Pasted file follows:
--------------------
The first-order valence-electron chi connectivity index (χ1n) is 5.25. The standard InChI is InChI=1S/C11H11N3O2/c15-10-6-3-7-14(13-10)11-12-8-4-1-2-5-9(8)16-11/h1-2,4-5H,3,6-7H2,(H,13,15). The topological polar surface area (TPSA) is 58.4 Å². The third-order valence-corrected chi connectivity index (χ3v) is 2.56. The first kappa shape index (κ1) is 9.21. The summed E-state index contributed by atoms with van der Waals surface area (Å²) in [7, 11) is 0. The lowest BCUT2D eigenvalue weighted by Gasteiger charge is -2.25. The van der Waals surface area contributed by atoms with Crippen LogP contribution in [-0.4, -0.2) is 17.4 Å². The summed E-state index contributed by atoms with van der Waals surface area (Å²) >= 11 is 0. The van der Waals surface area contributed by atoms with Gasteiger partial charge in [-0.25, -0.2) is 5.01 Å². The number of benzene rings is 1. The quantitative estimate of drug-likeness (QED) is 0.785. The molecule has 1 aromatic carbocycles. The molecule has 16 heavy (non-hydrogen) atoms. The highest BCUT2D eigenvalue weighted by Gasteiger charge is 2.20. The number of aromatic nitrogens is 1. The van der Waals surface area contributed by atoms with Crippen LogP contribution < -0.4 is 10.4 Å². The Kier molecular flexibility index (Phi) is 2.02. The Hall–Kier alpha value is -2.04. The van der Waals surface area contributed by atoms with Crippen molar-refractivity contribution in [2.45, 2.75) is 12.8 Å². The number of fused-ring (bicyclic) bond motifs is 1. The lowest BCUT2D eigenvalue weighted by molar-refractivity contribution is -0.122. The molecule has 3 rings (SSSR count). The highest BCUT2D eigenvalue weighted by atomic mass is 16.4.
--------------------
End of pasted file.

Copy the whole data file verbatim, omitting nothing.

The first-order valence-electron chi connectivity index (χ1n) is 5.25. The standard InChI is InChI=1S/C11H11N3O2/c15-10-6-3-7-14(13-10)11-12-8-4-1-2-5-9(8)16-11/h1-2,4-5H,3,6-7H2,(H,13,15). The topological polar surface area (TPSA) is 58.4 Å². The third-order valence-corrected chi connectivity index (χ3v) is 2.56. The first kappa shape index (κ1) is 9.21. The summed E-state index contributed by atoms with van der Waals surface area (Å²) in [7, 11) is 0. The lowest BCUT2D eigenvalue weighted by Gasteiger charge is -2.25. The van der Waals surface area contributed by atoms with Crippen LogP contribution in [-0.4, -0.2) is 17.4 Å². The summed E-state index contributed by atoms with van der Waals surface area (Å²) >= 11 is 0. The van der Waals surface area contributed by atoms with Gasteiger partial charge in [-0.25, -0.2) is 5.01 Å². The number of benzene rings is 1. The quantitative estimate of drug-likeness (QED) is 0.785. The molecule has 1 aromatic carbocycles. The molecule has 16 heavy (non-hydrogen) atoms. The highest BCUT2D eigenvalue weighted by Gasteiger charge is 2.20. The number of aromatic nitrogens is 1. The van der Waals surface area contributed by atoms with Crippen LogP contribution < -0.4 is 10.4 Å². The Kier molecular flexibility index (Phi) is 2.02. The Hall–Kier alpha value is -2.04. The van der Waals surface area contributed by atoms with Crippen molar-refractivity contribution in [2.45, 2.75) is 12.8 Å². The number of fused-ring (bicyclic) bond motifs is 1. The lowest BCUT2D eigenvalue weighted by molar-refractivity contribution is -0.122. The molecule has 3 rings (SSSR count). The highest BCUT2D eigenvalue weighted by atomic mass is 16.4.